Disney Eyeing Possible Fiscal ‘Black Tuesday’

Among media companies navigating the coronavirus, few are more in the fiscal crosshairs of the pandemic than The Walt Disney Co.

When the Mouse House and new CEO Bob Chapek disclose second-quarter fiscal results on May 5, scuttlebutt suggests a sobering fiscal reality underscoring the impact COVID-19 has had on the brand’s amusement parks, movie studio, cruise ships and consumer products — all of which have been shut down worldwide for almost a third of the fiscal quarter due to government mandates in place to stop the spread of the virus.

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Disney last month cut executive pay and reportedly furloughed about 100,000 workers, many of whom worked at Disney’s shuttered Parks and Resorts, which include six amusement parks and cruise lines, and accounts for about 33% of Disney’s total revenue — a financial nightmare that continues to consume a third of the current Q3 period.

Disney’s studio business, which accounted for more than 40% of the global box office in 2019, has been shuttered since March. The studio has delayed  launching tentpole titles such as Mulan and Black Widow, while releasing other titles to the upstart (and lone bright spot) Disney+ SVOD platform.

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Disney, unlike Universal Pictures, is not in favor of bypassing the traditional theatrical window for premium VOD — even in a pandemic and despite Universal generating a record $100 million in PVOD revenue for animated release Trolls World Tour.

Analyst firm Lightshed Partners contends Disney would have to raise the price of Disney+ from $6.99 to upwards of $20 month to recoup the theatrical losses.

“How long can Disney wait or do you have to just acknowledge that film profitability will fall dramatically until consumers are comfortable again [frequenting movie theaters]?,” analysts Rich Greenfield, Brandon Ross and Mark Kelley collectively wrote in a note last month.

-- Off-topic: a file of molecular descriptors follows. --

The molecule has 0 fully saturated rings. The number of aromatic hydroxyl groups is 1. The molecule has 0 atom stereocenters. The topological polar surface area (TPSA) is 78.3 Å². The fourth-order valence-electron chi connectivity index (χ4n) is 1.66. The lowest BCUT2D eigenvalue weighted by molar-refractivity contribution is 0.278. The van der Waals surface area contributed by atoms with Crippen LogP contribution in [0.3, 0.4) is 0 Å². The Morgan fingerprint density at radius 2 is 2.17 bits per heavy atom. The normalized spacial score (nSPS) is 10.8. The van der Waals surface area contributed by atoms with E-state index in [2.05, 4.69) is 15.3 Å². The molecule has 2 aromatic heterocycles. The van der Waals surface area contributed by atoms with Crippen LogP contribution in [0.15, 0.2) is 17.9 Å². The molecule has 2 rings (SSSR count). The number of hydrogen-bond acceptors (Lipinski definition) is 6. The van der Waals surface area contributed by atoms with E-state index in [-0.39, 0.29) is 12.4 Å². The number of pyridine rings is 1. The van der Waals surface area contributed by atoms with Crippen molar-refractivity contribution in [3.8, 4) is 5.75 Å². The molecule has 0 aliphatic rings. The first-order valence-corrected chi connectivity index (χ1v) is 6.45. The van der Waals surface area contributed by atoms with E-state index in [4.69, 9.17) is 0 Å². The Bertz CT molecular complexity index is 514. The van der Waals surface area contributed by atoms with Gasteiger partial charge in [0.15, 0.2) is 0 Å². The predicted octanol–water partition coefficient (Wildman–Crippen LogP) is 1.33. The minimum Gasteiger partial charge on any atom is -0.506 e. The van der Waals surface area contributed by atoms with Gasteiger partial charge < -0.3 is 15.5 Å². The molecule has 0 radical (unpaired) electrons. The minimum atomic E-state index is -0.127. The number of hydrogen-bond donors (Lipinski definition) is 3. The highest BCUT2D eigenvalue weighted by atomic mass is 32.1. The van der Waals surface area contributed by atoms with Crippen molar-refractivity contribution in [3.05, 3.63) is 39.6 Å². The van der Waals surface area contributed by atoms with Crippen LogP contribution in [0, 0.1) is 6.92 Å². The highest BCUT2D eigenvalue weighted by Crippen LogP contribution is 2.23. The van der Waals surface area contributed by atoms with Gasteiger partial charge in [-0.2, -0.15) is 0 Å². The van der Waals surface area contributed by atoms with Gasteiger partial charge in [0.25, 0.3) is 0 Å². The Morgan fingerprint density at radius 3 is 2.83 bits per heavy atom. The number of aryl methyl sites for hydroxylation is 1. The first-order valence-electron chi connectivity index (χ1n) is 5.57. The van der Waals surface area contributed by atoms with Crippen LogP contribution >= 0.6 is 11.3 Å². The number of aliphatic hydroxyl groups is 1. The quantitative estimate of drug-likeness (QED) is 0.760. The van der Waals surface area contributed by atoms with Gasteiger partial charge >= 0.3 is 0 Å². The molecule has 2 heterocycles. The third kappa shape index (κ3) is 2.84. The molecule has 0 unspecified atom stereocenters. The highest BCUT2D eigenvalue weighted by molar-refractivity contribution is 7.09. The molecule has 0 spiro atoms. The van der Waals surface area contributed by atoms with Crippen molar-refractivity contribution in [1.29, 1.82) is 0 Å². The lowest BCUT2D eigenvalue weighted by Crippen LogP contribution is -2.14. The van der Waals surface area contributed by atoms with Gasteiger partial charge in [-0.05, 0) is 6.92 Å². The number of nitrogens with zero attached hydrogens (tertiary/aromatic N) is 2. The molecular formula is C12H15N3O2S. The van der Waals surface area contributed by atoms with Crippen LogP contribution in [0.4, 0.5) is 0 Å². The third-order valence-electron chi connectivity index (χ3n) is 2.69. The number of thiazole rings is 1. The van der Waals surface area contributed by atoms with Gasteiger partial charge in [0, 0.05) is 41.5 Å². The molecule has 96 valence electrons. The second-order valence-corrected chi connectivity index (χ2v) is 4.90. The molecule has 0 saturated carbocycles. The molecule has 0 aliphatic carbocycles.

The analysts contend Disney is looking a minimum 30% drop, or $3 billion decline, in studio revenue this year — a figure that could top 50% if production and exhibition channels remain closed.

For the flagship ESPN pay-TV platform, with no live sports to broadcast or stream, subscriptions are expected to fall. Dish Network CEO Charlie Ergen is demanding ESPN reimburse it and other pay-TV distributors for the lack of content, among other issues. The executive cited legal “Force Majeure” (“unforeseeable circumstances that prevent someone from fulfilling a contract”) to get out of Dish’s ESPN retransmission contract.

“U.S. multichannel video subscribers effectively paid ESPN $650 million in April to watch one original series (Chicago Bulls/Michael Jordan documentary ‘The Last Dance’) with literally no live sports on TV or for their talk show hosts to even talk about,” Greenfield wrote.

Longtime Disney bull Michael Nathanson downgraded Disney shares from buy to neutral, citing “significant and unrivaled earnings risk for the foreseeable future.”

Meanwhile, other analysts suggest the virus is just a temporary obstacle. Alexia Quadrani, analyst with J.P. Morgan, early last month said the virus represented a short-term issue for Disney that could be negated by the brand’s skyrocketing appeal in direct-to-consumer streaming video.

“We are impressed with Disney’s ability to balance growth in its traditional businesses with investment in an incredibly successful streaming service,” Quadrani wrote on April 2 — before Disney began furloughing staff and cutting executive pay.